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France to direct loans of up 100 million euros to small firms

PARIS (Reuters) - The French government will make up to 100 million euros ($118 million) in loans available to help shore up the finances of small firms cut off from bank credit, the Finance Ministry said on Tuesday.

The government has already guaranteed over 120 billion euros in bank loans to avert a wave of bankruptcies triggered by the coronavirus outbreak, but some firms’ balance sheets remain weak or are unable to benefit from such guarantees.

Under a new programme starting on Thursday, firms with up to 10 employees will be able to borrow up to 20,000 euros and those with up to 49 will be able to get 50,000 euros. Loans of 100,000 euros could be made on a case-by-case basis.

With a maximum maturity of seven years, the loans will carry an interest rate of 3.5% and be subordinate to other debt in terms of repayment should the company go bust.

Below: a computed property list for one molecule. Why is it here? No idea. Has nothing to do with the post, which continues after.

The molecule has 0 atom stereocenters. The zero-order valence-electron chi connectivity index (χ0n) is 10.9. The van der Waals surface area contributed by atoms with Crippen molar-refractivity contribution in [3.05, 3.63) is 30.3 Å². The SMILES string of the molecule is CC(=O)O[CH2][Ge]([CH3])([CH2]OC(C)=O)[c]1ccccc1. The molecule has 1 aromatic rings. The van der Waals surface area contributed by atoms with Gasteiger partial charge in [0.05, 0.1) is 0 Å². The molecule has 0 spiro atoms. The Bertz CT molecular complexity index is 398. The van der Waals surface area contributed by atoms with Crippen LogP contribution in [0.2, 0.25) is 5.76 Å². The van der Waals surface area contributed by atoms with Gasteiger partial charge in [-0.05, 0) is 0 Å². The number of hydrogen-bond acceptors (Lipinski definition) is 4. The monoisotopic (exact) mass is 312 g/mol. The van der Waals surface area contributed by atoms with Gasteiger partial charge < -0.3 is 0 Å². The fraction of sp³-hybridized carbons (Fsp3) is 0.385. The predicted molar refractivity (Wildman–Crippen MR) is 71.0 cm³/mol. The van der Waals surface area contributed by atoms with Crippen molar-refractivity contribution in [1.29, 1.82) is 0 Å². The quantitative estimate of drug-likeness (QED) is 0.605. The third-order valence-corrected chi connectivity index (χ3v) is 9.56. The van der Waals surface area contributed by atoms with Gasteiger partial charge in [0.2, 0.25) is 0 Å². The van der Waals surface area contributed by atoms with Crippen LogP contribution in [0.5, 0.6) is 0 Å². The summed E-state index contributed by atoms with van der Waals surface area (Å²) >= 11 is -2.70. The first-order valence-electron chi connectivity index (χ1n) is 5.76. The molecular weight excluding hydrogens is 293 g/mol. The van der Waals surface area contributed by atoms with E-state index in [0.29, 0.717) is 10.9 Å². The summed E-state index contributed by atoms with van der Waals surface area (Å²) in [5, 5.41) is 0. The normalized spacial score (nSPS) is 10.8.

Although available to all sectors, hotels and restaurants are in particular expected to seek the new loans, a Finance Ministry source said.

The loans target small firms which have been turned down by their banks or for which state-guaranteed loans have not covered their financing needs.

The government is also making separate preparations to guarantee 2 billion euros out of up to 20 billion euros in quasi-equity bank loans to small firms.

Reporting by Leigh Thomas; Editing by Giles Elgood

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